A few centuries before, one of the mortal servants from my household was chased through the forest by a creature of the Underworld. His panic was enough that it obscured the natural warning emanating from the lake. He fled straight into the water, escaping the beast but discovering a new horror. The moment the water touched his flesh, he began to scream. By the time he made his way back to the castle, he was rabid. He attacked two other members of the staff before I was able to put him down. When I removed his head, his blood spilled black.
To protect my people and any others that might wander onto the island, I set the wards and renewed them at least once a century. Now, no mortal could pass through the barrier, they would simply bounce off. Animals and immortals seemed to experience no ill effects, and I had no reason to keep them out.
I had spent my childhood playing on the island. It was why I had chosen it as my own. The lake and the tree that grew next to it drew me. It had been eons since my blood had changed. It never occurred to me that there was a connection until I saw that drop of ichor swell on Thanatos’s small finger.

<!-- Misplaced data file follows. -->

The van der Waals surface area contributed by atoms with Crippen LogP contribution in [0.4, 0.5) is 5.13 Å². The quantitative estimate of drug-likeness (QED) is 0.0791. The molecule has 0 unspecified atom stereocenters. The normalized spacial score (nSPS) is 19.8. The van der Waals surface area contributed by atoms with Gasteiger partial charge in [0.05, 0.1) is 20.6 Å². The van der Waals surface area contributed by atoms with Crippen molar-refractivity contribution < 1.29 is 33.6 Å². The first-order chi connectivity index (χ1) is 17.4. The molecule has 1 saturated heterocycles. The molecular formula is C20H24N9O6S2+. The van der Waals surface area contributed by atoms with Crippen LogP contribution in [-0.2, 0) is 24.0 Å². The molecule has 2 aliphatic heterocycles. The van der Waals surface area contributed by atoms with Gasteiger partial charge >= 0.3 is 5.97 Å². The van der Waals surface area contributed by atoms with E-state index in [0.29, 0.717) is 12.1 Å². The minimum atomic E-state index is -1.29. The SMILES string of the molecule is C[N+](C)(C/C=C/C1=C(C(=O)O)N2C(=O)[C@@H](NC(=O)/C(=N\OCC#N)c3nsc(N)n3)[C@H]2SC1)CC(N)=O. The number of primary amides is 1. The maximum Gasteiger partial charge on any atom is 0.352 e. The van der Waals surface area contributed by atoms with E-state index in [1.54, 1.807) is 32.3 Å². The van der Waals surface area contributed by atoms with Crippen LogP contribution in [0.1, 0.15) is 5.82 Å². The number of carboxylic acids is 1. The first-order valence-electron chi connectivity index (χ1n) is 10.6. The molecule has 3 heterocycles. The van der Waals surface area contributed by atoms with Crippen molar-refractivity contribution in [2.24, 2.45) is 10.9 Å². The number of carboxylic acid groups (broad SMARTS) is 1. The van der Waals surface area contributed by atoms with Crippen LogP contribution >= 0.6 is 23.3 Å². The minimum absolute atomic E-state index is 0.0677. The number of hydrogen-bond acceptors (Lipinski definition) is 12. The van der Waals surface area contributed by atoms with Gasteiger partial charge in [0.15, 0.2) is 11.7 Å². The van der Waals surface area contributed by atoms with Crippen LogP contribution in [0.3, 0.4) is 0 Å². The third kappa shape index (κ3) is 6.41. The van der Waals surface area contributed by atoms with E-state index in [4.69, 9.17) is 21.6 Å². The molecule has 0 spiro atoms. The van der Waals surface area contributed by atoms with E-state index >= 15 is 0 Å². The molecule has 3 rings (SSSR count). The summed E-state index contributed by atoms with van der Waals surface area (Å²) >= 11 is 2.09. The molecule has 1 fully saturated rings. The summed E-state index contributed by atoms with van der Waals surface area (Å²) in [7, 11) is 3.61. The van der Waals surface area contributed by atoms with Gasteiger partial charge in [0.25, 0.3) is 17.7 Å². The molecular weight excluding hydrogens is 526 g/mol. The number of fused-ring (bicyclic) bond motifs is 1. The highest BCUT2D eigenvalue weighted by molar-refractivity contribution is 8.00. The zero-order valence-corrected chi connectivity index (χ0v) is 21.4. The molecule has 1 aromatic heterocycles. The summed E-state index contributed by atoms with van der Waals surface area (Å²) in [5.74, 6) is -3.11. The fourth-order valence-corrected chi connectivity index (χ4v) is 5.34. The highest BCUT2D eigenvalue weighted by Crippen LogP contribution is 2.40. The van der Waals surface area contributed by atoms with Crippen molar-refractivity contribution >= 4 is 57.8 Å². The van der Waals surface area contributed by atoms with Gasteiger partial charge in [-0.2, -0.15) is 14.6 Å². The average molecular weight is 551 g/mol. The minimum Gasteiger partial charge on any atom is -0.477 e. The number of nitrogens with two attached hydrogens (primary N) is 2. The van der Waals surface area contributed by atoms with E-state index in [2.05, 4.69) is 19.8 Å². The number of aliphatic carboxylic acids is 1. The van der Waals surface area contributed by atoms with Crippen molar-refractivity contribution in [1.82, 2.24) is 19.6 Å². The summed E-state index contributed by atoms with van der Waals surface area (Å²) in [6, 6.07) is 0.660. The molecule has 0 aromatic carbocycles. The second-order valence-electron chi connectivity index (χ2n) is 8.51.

I flipped the dagger, pierced my finger, and an identical drop appeared.
“We are the same, Thano. There is nothing to fear. I think maybe our lake changed us a little, but there is nothing wrong with you, adelfos.”
I hugged him, then cleaned his face, and we went to the kitchens for a snack. After I had him settled back with Nyx, I went to the lake. I stood at the edge and remembered the days I had spent swimming in it. It seemed that both Thano and I would forever carry a part of the Underworld with us.I could feel Ky’Elli’s pleasure in the story as she shared in the remembered joy of the memories. She looked up at me, her mental voice soft and pure as she said, “The Thano is going to be okay, Kiri. He is strong, just like you.”